Garden of Eatin’
In the middle of a stinking hot Summer day, in the midst of a heatwave in Australia, you are either in water or inside. Today I opt for inside and take the chance to share with you some nicer pictures of my garden taken in the last few days, as opposed to the wilting garden trying to make it through the day on the water I gave it early this morning.
Edible Zucchini flower
I grow food and have done for about 20 years off and on. I’ve been using heirloom variety seeds for a lot of that time, as well as buying seedlings from markets or nurseries when I needed a catch up or head start. This has been done while renting, and it continues in this home which we moved to in June this year.
This time round I aim to grow all or mostly heirloom varieties, and all from seed. I have always grown organically and nothing changes there.
Since taking this photo, these butternuts have grown even wilder, out onto the path – I’m constantly pushing them back so I can get to the clothesline! They are starting to reach towards the top of the neighbours fence (maybe they’ll get free butternuts).
French purple globe artichoke. I’m letting one go just so I can see the flower. The only other time I’ve grown these was at the last place we were renting, I planted them at the wrong time of year and the frost knocked their socks off, so I didn’t get to the flowering stage.
We have an apricot (pictured), plum and two lemon trees. Both the stonefruit are fruiting now; apricots are being eaten by large black ants and the plum by the local parrots before they are ripe… sharing is caring!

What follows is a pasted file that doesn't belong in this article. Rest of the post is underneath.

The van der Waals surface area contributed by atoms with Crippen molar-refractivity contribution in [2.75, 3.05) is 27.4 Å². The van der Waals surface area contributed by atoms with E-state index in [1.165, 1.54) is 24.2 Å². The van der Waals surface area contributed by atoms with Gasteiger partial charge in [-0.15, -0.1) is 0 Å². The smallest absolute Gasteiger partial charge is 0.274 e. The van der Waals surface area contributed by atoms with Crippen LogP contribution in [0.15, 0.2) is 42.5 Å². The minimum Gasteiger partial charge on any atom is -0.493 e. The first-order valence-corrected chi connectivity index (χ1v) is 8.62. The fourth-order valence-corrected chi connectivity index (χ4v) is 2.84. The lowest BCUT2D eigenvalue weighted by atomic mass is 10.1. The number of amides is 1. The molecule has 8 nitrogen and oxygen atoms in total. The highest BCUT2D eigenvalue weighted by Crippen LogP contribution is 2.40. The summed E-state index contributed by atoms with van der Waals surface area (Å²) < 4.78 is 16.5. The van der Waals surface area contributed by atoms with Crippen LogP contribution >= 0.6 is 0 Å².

I’ve planted sweetcorn, tomatoes, cucumbers and climbing beans together in one bed. I’m using the corn like stakes for the other plants; the beans (pictured left – purple king climbing bean) haven’t needed much encouragement. The cucumbers (right) I’ve gently wrapped around and onto the corn stems and leaves, as well as leaning tomatoes towards them and hooking some of the lateral growth over the leaves of the corn. I did originally plan to tie the tomatoes to the corn stems as you would to a stake, but later decided to see if I could train them well enough to be supported by the corn. A plant was planted next to every corn plant. Next time I’ll plant closer together with the expectation that this will make it easier to keep plants upright and supported, particularly tomatoes.
The zucchinis with dead flowers on the end need harvesting. You can pick them as early as you like, usually the earlier the sweeter. If they are left they become a darker colour and take on a ‘woody’ texture – the outer skin becomes tougher. That said, I have had large woody zucchinis before which were perfectly tasty on the inside. I love baking them.